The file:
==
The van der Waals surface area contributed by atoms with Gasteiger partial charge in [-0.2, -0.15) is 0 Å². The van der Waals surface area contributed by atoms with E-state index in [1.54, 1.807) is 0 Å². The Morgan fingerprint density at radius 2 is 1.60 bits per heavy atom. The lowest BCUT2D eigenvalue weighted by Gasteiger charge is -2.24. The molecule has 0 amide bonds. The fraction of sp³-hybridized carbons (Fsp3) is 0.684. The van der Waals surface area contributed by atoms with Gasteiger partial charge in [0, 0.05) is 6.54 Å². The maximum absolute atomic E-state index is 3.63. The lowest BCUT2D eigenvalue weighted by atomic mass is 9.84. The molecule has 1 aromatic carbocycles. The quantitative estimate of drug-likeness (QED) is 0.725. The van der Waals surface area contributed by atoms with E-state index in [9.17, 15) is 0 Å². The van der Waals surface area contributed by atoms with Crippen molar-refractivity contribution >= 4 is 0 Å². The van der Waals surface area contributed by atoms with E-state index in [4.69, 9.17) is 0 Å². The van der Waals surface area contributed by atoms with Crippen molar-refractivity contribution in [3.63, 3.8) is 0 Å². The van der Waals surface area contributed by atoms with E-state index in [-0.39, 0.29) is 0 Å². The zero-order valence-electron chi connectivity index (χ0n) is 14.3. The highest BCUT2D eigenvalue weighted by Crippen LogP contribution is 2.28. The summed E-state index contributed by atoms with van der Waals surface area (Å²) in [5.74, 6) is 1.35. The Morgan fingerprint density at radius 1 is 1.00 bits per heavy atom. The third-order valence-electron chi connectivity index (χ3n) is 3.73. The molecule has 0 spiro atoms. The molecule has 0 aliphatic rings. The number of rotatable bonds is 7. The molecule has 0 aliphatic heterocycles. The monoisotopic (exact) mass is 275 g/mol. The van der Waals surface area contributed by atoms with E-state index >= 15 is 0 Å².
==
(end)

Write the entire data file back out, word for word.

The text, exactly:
The van der Waals surface area contributed by atoms with Gasteiger partial charge in [-0.2, -0.15) is 0 Å². The van der Waals surface area contributed by atoms with E-state index in [1.54, 1.807) is 0 Å². The Morgan fingerprint density at radius 2 is 1.60 bits per heavy atom. The lowest BCUT2D eigenvalue weighted by Gasteiger charge is -2.24. The molecule has 0 amide bonds. The fraction of sp³-hybridized carbons (Fsp3) is 0.684. The van der Waals surface area contributed by atoms with Gasteiger partial charge in [0, 0.05) is 6.54 Å². The maximum absolute atomic E-state index is 3.63. The lowest BCUT2D eigenvalue weighted by atomic mass is 9.84. The molecule has 1 aromatic carbocycles. The quantitative estimate of drug-likeness (QED) is 0.725. The van der Waals surface area contributed by atoms with E-state index in [9.17, 15) is 0 Å². The van der Waals surface area contributed by atoms with Crippen molar-refractivity contribution >= 4 is 0 Å². The van der Waals surface area contributed by atoms with E-state index in [4.69, 9.17) is 0 Å². The van der Waals surface area contributed by atoms with Crippen molar-refractivity contribution in [3.63, 3.8) is 0 Å². The van der Waals surface area contributed by atoms with E-state index in [-0.39, 0.29) is 0 Å². The zero-order valence-electron chi connectivity index (χ0n) is 14.3. The highest BCUT2D eigenvalue weighted by Crippen LogP contribution is 2.28. The summed E-state index contributed by atoms with van der Waals surface area (Å²) in [5.74, 6) is 1.35. The Morgan fingerprint density at radius 1 is 1.00 bits per heavy atom. The third-order valence-electron chi connectivity index (χ3n) is 3.73. The molecule has 0 spiro atoms. The molecule has 0 aliphatic rings. The number of rotatable bonds is 7. The molecule has 0 aliphatic heterocycles. The monoisotopic (exact) mass is 275 g/mol. The van der Waals surface area contributed by atoms with E-state index >= 15 is 0 Å².